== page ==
Nathaniel is a history enthusiast and firearms hobbyist whose primary interest lies in military small arms technological developments beginning with the smokeless powder era. In addition to contributing to The Firearm Blog, he runs 196,800 Revolutions Per Minute, a blog devoted to modern small arms design and theory. He is also the author of the original web serial Heartblood, which is being updated and edited regularly. He can be reached via email at


  • Jared Vynn

    That green looks like it was taken straight out of M.A.S.H. love the way that rifle looks. Is that a tang safety behind the rear sight?

    • Twilight sparkle

      I think it is since the selector on the left appears to have positions for semi 3 round burst and full auto but not safe

      • Jared Vynn

        That’s what I was thinking as well. I kinda like the idea of a safety seperate from the selector.

    • Yes, see part number 118 in the patent drawing once the TFB moderators approve me earlier comment. There is a separate button (part 110) that switches the trigger linkage so it can fire the optional grenade launcher instead of the rifle.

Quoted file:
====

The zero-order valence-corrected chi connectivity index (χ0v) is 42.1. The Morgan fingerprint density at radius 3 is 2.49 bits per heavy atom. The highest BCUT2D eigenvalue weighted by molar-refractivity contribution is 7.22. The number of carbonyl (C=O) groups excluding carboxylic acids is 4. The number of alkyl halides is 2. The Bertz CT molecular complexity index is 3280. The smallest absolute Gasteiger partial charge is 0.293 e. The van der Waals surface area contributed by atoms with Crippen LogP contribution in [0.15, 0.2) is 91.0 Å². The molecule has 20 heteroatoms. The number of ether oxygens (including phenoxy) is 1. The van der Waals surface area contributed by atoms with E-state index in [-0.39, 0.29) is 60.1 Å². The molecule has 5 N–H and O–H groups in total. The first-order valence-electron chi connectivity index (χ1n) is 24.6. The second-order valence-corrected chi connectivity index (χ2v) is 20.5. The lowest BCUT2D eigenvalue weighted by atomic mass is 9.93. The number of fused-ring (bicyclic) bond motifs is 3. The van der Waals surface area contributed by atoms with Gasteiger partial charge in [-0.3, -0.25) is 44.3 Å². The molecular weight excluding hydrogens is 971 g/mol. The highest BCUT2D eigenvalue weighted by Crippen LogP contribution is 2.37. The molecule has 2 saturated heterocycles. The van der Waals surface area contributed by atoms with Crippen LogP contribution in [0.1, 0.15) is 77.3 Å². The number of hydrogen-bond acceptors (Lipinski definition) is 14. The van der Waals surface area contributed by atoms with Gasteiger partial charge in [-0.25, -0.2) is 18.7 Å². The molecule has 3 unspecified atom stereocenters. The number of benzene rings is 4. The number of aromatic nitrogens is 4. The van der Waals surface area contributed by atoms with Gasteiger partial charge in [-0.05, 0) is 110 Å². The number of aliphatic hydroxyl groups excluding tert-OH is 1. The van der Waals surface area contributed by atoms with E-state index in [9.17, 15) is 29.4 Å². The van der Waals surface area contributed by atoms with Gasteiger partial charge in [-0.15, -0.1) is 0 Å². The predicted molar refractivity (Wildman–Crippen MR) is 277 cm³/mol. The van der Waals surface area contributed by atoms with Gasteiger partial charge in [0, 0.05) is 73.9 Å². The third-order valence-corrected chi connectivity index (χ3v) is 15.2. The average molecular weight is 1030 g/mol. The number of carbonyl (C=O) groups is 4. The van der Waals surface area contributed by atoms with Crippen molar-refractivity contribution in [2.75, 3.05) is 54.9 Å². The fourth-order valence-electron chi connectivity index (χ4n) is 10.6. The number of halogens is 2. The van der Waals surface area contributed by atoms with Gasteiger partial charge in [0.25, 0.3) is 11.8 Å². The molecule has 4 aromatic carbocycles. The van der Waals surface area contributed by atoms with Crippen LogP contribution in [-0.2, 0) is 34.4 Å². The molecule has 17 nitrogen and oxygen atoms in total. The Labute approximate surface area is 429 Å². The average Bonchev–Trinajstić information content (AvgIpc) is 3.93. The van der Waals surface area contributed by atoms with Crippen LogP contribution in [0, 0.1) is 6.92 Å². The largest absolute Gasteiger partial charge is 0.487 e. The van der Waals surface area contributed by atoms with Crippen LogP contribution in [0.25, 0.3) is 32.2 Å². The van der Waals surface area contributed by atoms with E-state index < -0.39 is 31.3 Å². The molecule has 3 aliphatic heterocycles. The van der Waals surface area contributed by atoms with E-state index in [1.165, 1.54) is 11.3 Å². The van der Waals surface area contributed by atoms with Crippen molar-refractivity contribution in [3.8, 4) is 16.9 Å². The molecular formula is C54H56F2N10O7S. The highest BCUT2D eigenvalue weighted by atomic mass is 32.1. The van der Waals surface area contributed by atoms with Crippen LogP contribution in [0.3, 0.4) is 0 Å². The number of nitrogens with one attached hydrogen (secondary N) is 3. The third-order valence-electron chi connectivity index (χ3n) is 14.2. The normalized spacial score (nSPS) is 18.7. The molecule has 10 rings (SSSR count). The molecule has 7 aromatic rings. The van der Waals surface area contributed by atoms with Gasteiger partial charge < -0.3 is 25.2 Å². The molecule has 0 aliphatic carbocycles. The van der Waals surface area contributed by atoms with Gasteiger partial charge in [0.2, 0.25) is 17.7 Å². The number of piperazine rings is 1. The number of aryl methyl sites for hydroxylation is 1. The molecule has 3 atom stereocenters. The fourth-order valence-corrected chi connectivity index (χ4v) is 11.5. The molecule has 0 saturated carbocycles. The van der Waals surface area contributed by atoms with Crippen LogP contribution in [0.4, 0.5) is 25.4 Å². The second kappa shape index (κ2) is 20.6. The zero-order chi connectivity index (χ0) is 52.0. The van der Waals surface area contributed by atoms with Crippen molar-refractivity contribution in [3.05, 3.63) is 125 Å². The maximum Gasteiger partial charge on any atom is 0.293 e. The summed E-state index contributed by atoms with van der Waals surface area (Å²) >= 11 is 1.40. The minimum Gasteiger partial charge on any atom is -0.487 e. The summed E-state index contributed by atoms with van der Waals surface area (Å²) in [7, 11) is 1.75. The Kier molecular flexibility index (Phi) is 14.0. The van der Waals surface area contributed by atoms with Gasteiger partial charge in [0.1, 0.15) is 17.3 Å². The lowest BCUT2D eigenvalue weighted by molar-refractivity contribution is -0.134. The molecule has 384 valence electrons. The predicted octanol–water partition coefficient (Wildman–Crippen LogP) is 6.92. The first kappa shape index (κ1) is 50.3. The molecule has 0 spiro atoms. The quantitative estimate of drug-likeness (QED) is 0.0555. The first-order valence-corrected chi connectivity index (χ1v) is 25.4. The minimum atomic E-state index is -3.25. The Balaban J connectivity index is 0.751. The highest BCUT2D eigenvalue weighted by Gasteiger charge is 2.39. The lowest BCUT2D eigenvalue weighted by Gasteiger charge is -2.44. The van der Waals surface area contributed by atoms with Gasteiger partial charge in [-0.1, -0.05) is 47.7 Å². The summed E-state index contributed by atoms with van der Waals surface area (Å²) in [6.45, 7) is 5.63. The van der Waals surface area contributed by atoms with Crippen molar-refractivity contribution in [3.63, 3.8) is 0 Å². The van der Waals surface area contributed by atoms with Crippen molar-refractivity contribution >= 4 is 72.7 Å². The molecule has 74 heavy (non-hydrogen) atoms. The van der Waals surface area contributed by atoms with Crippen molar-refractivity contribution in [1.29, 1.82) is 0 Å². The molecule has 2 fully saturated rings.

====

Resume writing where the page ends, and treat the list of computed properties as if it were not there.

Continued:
• Jared Vynn

        Now that is brilliant, would be great for an underbarrel shotgun.

  • Ron

    That is pretty cool

  • DW

    After all these years you tell me the gun is actually GREEN?

  • Johnsmyname

    This is very cool. Something about a drum fed flachette gun that just makes me smile.

  • TheNotoriousIUD

    Im guessing ammo does not exist.

    Any available video of one being fired?

    • Individual 5.6x44mm XM144 cartridges exist, but it is a collectable item. I frankly doubt anyone with with a surviving Springfield Armory or Winchester SPIW wants to risk shooting it, much less pay for enough ammunition to do so.

      • MPWS

        I recall to get the muzzle velocity the chamber pressure was extremely high.

    • I have a couple of rounds for it, heheh.

      • TheNotoriousIUD


      • Old Vet

        How about a pic of the round itself??

  • Some Guy

    Looks like something from FALLOUT.

  • Twilight sparkle

    Is that an xm177 style moderator on the end of the barrel?

    • No, it is a combination flash hider, muzzle brake, and sabot stripper.

      • The device on the second rifle appears similar to a Colt moderator, to me. This would make sense, as the SPIW flechette rounds were supposed to be ungodly loud.